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Making creative work the opposite way
Somebody once said that if you can’t think of a solution to a problem, try to solve the opposite problem instead.
The Should’ve campaign is a good example of this. I was briefed to come up with a sign-off line that ‘owned optics’. Previous attempts to do this had resulted in things like ‘The UK’s favourite optician’ or ‘4 million sight tests every year’, which nobody ever liked, recognised or remembered. Notseeing clearly was, and still is, immediately much more interesting.
It isn’t always how we approach things, of course, but it does give an insight into how we set up and organised Specsavers Creative. We did it the opposite way.
In house agencies have the luxury of never having had to think about how we bill clients, pitch our expertise, or interest investors. We used this advantage to start at the other end of the process and create an organisation to generate ideas.
Crucially, Specsavers always recognised that the fact that thecreative department was deeply embedded in the business enabled it to be run by creatives. This is an opportunity every in-house agency has, but one that few grasp properly. Specsavers built their in-house creative agency on letting the creatives get on with making work. It has been essential to success that we were made part of the marketing process, andworked directly with the Marketing Director on planning and briefing. The creatives had access to every detail of thebusiness, and that allowed us to understand what we did, who we did it for and how good (or in some instances bad!) we were at doing it. This knowledge became something which preceded Should’ve and was far more important than that line or any idea that came out of the team. It became an understanding of who we were talking to, and from that, away of speaking that suited the brand and our customers. It was, and still is, our brand’s tone of voice.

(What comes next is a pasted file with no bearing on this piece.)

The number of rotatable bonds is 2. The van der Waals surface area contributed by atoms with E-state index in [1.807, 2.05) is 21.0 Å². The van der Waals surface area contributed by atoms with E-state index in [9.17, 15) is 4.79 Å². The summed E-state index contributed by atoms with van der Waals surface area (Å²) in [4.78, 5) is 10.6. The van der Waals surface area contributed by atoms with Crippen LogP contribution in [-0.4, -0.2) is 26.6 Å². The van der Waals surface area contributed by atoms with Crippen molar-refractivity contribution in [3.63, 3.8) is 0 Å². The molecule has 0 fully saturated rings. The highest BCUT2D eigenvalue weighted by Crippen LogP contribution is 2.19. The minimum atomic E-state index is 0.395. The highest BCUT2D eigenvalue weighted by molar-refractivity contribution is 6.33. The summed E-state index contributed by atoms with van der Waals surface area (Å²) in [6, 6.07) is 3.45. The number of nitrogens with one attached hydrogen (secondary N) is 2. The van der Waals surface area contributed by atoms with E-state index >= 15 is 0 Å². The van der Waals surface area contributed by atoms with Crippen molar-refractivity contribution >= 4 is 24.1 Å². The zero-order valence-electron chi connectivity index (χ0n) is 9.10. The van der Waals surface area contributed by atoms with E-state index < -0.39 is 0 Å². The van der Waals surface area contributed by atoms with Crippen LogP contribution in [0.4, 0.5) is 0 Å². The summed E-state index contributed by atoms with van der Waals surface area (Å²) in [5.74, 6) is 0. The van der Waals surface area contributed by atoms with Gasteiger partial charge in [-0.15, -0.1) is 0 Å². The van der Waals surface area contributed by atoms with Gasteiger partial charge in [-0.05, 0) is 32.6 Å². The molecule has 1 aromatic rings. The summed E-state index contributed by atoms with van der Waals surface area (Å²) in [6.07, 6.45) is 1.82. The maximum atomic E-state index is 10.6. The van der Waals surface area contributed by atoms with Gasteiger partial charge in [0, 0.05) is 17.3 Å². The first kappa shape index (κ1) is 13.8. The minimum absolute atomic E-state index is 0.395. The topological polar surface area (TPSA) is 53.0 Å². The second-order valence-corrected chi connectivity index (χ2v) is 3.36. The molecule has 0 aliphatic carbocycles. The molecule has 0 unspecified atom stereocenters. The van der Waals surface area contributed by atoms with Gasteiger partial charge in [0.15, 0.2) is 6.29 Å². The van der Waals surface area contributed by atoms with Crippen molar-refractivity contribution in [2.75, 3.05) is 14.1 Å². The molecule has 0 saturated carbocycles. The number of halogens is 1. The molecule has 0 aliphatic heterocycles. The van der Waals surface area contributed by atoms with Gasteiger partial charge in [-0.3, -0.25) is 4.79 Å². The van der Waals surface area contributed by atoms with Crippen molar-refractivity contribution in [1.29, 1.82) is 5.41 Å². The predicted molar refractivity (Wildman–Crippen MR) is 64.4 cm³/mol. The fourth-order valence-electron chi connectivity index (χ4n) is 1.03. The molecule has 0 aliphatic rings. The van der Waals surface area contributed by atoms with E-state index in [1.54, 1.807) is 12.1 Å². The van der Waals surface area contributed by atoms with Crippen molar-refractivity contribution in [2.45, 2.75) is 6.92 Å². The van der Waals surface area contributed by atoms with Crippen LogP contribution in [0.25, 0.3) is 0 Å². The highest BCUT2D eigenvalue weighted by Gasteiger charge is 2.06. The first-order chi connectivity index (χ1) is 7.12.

From the beginning, we always had direct access to our clients, and our clients had direct access to us. But this is where I think we behaved differently to other in-house teams. Direct access to the client can be a mixed blessing. Before you know it, the whole of marketing is behind you ‘on the shoulder’, or even in the worst instances sitting at Macs. This didn’t happen at Specsavers, because we worked directly with the Marketing Director to develop the briefs, and if the marketing team wanted to change the work, they had to change what the Marketing Director had begun. We ended up with the reverse of what sometimes happens in agencies; the small jobs could sometimes be vulnerable to unpicking and interference and weren’t always our finest hour, but nobody ever touched the big stuff. That always went out exactly as approved.
This informs my only tip if you are setting up an in-house organisation. Make sure that it is connected directly with the one person who makes the decisions. Then, there is only ever one decision, and that is the most important factor in making great work.
Hear me talk more about how Specsavers Creative Department has developed over my 20 years at the helm at Creative Operations London 2020.
Graham Daldry is the creative director for Specsavers.
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